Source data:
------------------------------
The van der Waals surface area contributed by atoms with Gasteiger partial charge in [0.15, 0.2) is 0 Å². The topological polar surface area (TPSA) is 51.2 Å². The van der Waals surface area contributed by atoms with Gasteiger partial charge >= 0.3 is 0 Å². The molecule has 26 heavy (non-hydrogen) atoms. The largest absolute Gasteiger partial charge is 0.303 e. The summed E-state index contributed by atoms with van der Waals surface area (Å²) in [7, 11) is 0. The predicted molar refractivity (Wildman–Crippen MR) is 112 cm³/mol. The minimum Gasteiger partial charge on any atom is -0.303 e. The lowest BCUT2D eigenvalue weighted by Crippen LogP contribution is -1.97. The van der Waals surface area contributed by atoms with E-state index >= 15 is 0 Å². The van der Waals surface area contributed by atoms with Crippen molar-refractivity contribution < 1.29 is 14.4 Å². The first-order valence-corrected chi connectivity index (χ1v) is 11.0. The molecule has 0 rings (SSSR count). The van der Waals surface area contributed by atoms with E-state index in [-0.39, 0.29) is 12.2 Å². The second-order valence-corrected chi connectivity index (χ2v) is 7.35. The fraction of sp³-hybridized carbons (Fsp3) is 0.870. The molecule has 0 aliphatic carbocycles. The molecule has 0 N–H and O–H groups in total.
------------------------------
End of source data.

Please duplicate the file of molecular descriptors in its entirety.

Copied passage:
The van der Waals surface area contributed by atoms with Gasteiger partial charge in [0.15, 0.2) is 0 Å². The topological polar surface area (TPSA) is 51.2 Å². The van der Waals surface area contributed by atoms with Gasteiger partial charge >= 0.3 is 0 Å². The molecule has 26 heavy (non-hydrogen) atoms. The largest absolute Gasteiger partial charge is 0.303 e. The summed E-state index contributed by atoms with van der Waals surface area (Å²) in [7, 11) is 0. The predicted molar refractivity (Wildman–Crippen MR) is 112 cm³/mol. The minimum Gasteiger partial charge on any atom is -0.303 e. The lowest BCUT2D eigenvalue weighted by Crippen LogP contribution is -1.97. The van der Waals surface area contributed by atoms with E-state index >= 15 is 0 Å². The van der Waals surface area contributed by atoms with Crippen molar-refractivity contribution < 1.29 is 14.4 Å². The first-order valence-corrected chi connectivity index (χ1v) is 11.0. The molecule has 0 rings (SSSR count). The van der Waals surface area contributed by atoms with E-state index in [-0.39, 0.29) is 12.2 Å². The second-order valence-corrected chi connectivity index (χ2v) is 7.35. The fraction of sp³-hybridized carbons (Fsp3) is 0.870. The molecule has 0 aliphatic carbocycles. The molecule has 0 N–H and O–H groups in total.